The battle of Arnhem was the last major battle lost by the British Army. Since late September 1944, as the bedraggled survivors returned back to Britain, debate has raged about where the blame for the disaster should lie.
Immediately it was understood that the loss was not the fault of the men who fought in Holland. Their ferocity, tenacity and courage in a desperate situation was never in doubt.
Rather, the finger of blame was pointed higher up the chain of command. First, at the staff at 1st British Airborne Division.
Brigadier ‘Shan’ Hackett, commander of 4th Parachute Brigade, described the plan as “very naïve”. He said the staff were “very good on getting airborne troops to battle, but they were innocents when it came to fighting the Germans when we arrived”.
“They used to make a beautiful airborne plan and then add the fighting-the-Germans bit afterwards,” he told author Martin Middlebrook for his wonderful 1994 account ‘Arnhem 1944: The Airborne Battle’.
Blame was also levelled at Lieutenant General ‘Boy’ Browning, the dashingly handsome 47-year old commander of 1 British Airborne Corps, husband of the famous novelist Daphne du Maurier and architect of airborne forces as a new arm of the British Army.
He was itching to command troops in combat before the war ended and was criticised for demanding his Corps headquarters be deployed; an unnecessary and confusing additional level of command on the ground and a waste of the 38 aircraft that had to carry it there.
The RAF was blamed for insisting on dropping the troops over three days and at a location about five miles west of the objective, thereby ceding the great strength of lightly-armed airborne forces: surprise.
Then there was Montgomery.
The war had been raging for exactly five years by September 1944, but the Allies had been halted after an “exhilarating drive” of over 200 miles in just a week after breaking out of Normandy.
General Dwight D Eisenhower, the Supreme Allied Commander and future US president, wanted to move gradually on three fronts. The Allies had progressed so fast they had outrun their supply lines and Cherbourg, the only port big enough to handle the volume required, was over 400 miles from the front lines of Montgomery’s British 21st Army Group in the north and US General Patton’s Third Army in the south.
The strategy was not going well; the slow, gradual advance was allowing the Germans time to recover and Montgomery wanted to break the stalemate that had developed.
It was also widely suggested that Montgomery’s personal ambition to beat Patton to Berlin and his irascible personality won him few friends amongst his superiors.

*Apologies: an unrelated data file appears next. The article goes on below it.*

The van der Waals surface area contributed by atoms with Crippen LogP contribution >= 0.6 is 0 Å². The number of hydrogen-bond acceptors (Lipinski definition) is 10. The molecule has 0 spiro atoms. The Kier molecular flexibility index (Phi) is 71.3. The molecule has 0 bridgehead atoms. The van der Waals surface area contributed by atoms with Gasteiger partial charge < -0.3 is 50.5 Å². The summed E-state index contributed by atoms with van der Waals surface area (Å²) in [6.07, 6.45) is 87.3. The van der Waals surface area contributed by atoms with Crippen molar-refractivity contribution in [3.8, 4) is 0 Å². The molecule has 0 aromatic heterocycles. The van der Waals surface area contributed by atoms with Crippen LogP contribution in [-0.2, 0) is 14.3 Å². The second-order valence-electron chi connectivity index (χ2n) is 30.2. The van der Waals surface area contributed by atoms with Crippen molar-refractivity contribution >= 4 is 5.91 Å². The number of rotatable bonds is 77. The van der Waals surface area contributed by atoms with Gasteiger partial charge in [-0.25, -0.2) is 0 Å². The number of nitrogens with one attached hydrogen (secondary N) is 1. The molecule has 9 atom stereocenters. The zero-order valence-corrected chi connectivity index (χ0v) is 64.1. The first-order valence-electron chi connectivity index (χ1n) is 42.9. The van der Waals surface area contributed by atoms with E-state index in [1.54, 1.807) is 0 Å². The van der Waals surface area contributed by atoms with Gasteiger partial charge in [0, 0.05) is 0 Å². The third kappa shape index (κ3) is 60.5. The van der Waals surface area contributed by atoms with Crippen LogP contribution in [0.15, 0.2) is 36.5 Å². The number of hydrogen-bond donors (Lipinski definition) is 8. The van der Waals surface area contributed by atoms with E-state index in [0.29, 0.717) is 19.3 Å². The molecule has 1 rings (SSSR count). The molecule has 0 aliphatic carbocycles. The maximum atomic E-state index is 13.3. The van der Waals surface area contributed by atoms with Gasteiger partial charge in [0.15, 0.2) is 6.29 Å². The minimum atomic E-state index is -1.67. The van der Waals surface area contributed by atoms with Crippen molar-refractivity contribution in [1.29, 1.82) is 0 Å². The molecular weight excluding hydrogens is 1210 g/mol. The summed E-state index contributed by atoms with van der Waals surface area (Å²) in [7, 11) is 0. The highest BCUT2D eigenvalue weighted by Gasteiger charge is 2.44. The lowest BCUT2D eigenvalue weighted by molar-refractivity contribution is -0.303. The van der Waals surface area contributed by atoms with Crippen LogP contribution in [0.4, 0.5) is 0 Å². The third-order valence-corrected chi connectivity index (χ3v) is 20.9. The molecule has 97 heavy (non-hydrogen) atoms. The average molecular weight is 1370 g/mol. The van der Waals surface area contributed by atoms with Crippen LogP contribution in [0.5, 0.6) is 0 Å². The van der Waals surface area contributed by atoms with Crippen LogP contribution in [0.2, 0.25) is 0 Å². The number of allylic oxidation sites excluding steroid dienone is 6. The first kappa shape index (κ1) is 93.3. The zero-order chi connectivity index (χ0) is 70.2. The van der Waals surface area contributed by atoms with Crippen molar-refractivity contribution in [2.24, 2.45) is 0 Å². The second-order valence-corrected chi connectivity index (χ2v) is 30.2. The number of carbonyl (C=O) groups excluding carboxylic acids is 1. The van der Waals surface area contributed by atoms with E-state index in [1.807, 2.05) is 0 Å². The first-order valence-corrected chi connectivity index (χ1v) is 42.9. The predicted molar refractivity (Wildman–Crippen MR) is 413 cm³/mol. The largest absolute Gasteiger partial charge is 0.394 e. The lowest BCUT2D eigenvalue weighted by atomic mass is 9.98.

Seeking a dramatic breakthrough he devised a “massive left hook into Germany,” says Michael Clarke of the Royal United Services Institute “to do what the Germans least wanted – a deep thrust into their territory”.
Montgomery’s instincts were probably right, but to be successful it would have needed all the Allied armies. Eisenhower was not convinced and disinclined to support fully his obstreperous subordinate commander.
It was, Mr Clarke told The Telegraph, a British sideshow. An exasperated Eisenhower eventually decided: “Let Monty have a go and see how he gets on”.
Operation Market Garden was too small, poorly planned and badly led. It had been a “big ask” Mr Clarke says, to expect the British tanks of the Guards Armoured Division racing up a single track road to link up with the airborne troops that had landed 75 miles behind enemy lines (as it was they managed to get within 11 miles of Arnhem before being held up by the Germans).
But bad luck was also a factor. Although the Allies should have known two German Panzer Divisions were in the area, recovering after the mauling they had received in Normandy, they had no way of knowing German Field Marshal Walther Model, responsible for half of Germany’s entire western front, was there too and able to command the tank forces.
Had the plan worked it is accepted amongst military historians that the Allies (probably Monty’s 21st Army Group) would have been in Berlin before the Soviet Army and the war would probably have ended in 1944.
Berlin would not have been divided; the country may not have been divided.
Certainly, the Iron Curtain would have fallen, but it would have been a lot further east.
The whole of post-war European politics would have been different. The EU may not have existed. Brexit may not have happened.
We will, obviously, never know. But as we remember the sacrifice of the thousands of British, American and Polish soldiers – to whom no blame whatsoever should be attached for the defeat – we are left with the old military maxim: victory has many fathers but defeat is an orphan.